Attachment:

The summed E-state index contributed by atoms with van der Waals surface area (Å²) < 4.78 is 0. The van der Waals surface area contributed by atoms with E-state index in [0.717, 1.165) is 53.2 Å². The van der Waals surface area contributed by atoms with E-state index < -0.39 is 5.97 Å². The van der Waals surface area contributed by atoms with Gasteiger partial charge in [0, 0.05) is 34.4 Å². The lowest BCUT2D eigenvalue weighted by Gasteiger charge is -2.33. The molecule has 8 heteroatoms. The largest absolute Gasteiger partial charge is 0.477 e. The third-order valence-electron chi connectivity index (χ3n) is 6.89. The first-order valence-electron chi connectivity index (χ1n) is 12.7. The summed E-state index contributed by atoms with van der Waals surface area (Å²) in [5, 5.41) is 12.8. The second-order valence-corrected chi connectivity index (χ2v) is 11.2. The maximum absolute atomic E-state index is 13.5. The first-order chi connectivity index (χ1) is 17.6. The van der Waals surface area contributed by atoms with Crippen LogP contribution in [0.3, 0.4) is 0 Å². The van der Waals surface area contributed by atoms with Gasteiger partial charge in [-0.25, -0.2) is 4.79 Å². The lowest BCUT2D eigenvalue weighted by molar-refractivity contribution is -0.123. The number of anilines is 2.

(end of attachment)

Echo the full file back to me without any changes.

The summed E-state index contributed by atoms with van der Waals surface area (Å²) < 4.78 is 0. The van der Waals surface area contributed by atoms with E-state index in [0.717, 1.165) is 53.2 Å². The van der Waals surface area contributed by atoms with E-state index < -0.39 is 5.97 Å². The van der Waals surface area contributed by atoms with Gasteiger partial charge in [0, 0.05) is 34.4 Å². The lowest BCUT2D eigenvalue weighted by Gasteiger charge is -2.33. The molecule has 8 heteroatoms. The largest absolute Gasteiger partial charge is 0.477 e. The third-order valence-electron chi connectivity index (χ3n) is 6.89. The first-order valence-electron chi connectivity index (χ1n) is 12.7. The summed E-state index contributed by atoms with van der Waals surface area (Å²) in [5, 5.41) is 12.8. The second-order valence-corrected chi connectivity index (χ2v) is 11.2. The maximum absolute atomic E-state index is 13.5. The first-order chi connectivity index (χ1) is 17.6. The van der Waals surface area contributed by atoms with Crippen LogP contribution in [0.3, 0.4) is 0 Å². The van der Waals surface area contributed by atoms with Gasteiger partial charge in [-0.25, -0.2) is 4.79 Å². The lowest BCUT2D eigenvalue weighted by molar-refractivity contribution is -0.123. The number of anilines is 2.